7th December 2019
With legislation getting tighter and tighter within the lettings industry, the debate between landlords on whether to invest in houses or flats is back on the agenda. So where is your money best placed? The answer isn’t as straight forward as you might think – let’s take a look at some of the pros and cons for each.
Spot the difference
Some people might tell you that a new trend is emerging, and that many landlords are favouring flats over houses because they tend to give a higher yield in an increasingly difficult market. And they’re not entirely wrong – flats are cheaper to buy than houses, and therefore can bring in more cash in rent – there are other things that you might want to consider.
You might be attracted to investing in a flat based on the higher yield, the lower purchase price, and the ease of maintenance, which are all very valid. But bear in mind that a flat is a very different animal to a house – and therefore requires a different set of management skills.
Flats – the advantages
Typically, you will find that the purchase price of a flat is lower than a house, in fact in the right area, you could be looking at a saving of up to two thirds of the cost of a house. Of course, this means that yields will be much higher, increasing your profit margin.
The market for flats is very different than for a house – so if you are in an area where there is a demand from single people, young professionals, or even young couples who are looking to start out with a small, affordable property, then that’s who you need to be focusing on when you’re looking for a tenant. Cost of living has risen over recent years, which has increased demand for these types of properties.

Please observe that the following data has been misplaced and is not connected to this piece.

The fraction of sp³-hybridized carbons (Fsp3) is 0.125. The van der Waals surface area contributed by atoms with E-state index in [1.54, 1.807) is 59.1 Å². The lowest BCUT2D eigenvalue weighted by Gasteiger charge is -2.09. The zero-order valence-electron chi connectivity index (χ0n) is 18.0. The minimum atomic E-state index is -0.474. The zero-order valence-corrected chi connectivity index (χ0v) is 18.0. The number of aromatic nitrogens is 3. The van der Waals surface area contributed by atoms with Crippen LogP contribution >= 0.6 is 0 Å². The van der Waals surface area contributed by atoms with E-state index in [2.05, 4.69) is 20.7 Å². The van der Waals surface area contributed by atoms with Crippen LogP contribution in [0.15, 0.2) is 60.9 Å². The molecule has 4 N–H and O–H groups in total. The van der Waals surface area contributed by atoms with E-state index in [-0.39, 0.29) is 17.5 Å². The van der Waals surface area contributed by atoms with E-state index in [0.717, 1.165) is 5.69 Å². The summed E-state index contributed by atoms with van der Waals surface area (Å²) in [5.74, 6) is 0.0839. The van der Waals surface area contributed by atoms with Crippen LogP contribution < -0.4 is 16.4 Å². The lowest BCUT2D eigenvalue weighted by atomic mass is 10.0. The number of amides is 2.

You can save money in maintenance costs, as in most cases, the freeholder or management company will be responsible for the upkeep of flats and communal areas.
Flats – the disadvantages
You might find that lenders are less willing to finance flats, due to a higher risk. On top of this, flats often have a higher turnover of tenants as they are often taken by single people, who then move on when they find a partner, or young couples who move out when they start a family, and thus need somewhere bigger.
Due to that higher turnover, there is the added concern of having to go in and clean up and redecorate more frequently, so that you can attract new tenants. However, flats are less likely to be empty for long, which is a positive.
Unlike houses, you have less freedom to make significant alterations to a flat, and so it might prove very difficult if you are looking to increase the value for sale. Other than general modernisation, such as kitchens, bathrooms, and windows, unless the flat is in desperate need of modernisation, you’ll be stuck if you are investing for profit. In this case, the value really is all in the rental yield.
House or flat?
Whether you invest in a house or a flat really is down to your particular circumstances, the area you are in, and the amount of money and time you are able to invest. Flats can be great money-spinners, as long as you know what you’re going into, do your research, and are prepared to put the work in to find the right tenants. Where the market for flat might be smaller, more niche, and less long-term, having them as part of a healthy portfolio, along with family-friendly houses, can pay off in the long term.